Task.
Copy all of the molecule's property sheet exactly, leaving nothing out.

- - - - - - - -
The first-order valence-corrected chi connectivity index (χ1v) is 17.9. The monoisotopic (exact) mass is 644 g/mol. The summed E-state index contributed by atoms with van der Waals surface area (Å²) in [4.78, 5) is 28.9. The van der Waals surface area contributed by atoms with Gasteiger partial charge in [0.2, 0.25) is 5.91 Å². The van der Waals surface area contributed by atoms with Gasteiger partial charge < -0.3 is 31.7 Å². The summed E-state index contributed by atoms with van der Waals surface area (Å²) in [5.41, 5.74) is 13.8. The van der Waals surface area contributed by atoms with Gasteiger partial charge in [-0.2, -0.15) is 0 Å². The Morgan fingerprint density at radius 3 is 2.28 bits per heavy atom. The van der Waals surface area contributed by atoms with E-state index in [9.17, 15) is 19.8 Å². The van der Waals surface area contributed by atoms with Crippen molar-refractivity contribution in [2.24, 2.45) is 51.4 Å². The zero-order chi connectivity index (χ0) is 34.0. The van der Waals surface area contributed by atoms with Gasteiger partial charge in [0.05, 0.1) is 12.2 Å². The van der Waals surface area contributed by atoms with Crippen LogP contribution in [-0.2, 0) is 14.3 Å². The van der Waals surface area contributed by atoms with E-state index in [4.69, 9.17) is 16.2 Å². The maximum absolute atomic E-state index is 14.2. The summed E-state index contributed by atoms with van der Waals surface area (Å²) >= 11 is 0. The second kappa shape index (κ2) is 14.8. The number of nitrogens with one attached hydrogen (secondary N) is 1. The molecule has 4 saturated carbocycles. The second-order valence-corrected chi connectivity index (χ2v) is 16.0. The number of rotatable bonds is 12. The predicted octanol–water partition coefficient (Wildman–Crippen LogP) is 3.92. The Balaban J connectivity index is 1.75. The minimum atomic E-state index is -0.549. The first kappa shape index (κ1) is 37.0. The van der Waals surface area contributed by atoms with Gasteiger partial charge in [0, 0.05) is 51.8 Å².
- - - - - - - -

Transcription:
The first-order valence-corrected chi connectivity index (χ1v) is 17.9. The monoisotopic (exact) mass is 644 g/mol. The summed E-state index contributed by atoms with van der Waals surface area (Å²) in [4.78, 5) is 28.9. The van der Waals surface area contributed by atoms with Gasteiger partial charge in [0.2, 0.25) is 5.91 Å². The van der Waals surface area contributed by atoms with Gasteiger partial charge < -0.3 is 31.7 Å². The summed E-state index contributed by atoms with van der Waals surface area (Å²) in [5.41, 5.74) is 13.8. The van der Waals surface area contributed by atoms with Gasteiger partial charge in [-0.2, -0.15) is 0 Å². The Morgan fingerprint density at radius 3 is 2.28 bits per heavy atom. The van der Waals surface area contributed by atoms with E-state index in [9.17, 15) is 19.8 Å². The van der Waals surface area contributed by atoms with Crippen molar-refractivity contribution in [2.24, 2.45) is 51.4 Å². The zero-order chi connectivity index (χ0) is 34.0. The van der Waals surface area contributed by atoms with Gasteiger partial charge in [0.05, 0.1) is 12.2 Å². The van der Waals surface area contributed by atoms with Crippen LogP contribution in [-0.2, 0) is 14.3 Å². The van der Waals surface area contributed by atoms with E-state index in [4.69, 9.17) is 16.2 Å². The maximum absolute atomic E-state index is 14.2. The summed E-state index contributed by atoms with van der Waals surface area (Å²) >= 11 is 0. The second kappa shape index (κ2) is 14.8. The number of nitrogens with one attached hydrogen (secondary N) is 1. The molecule has 4 saturated carbocycles. The second-order valence-corrected chi connectivity index (χ2v) is 16.0. The number of rotatable bonds is 12. The predicted octanol–water partition coefficient (Wildman–Crippen LogP) is 3.92. The Balaban J connectivity index is 1.75. The minimum atomic E-state index is -0.549. The first kappa shape index (κ1) is 37.0. The van der Waals surface area contributed by atoms with Gasteiger partial charge in [0, 0.05) is 51.8 Å².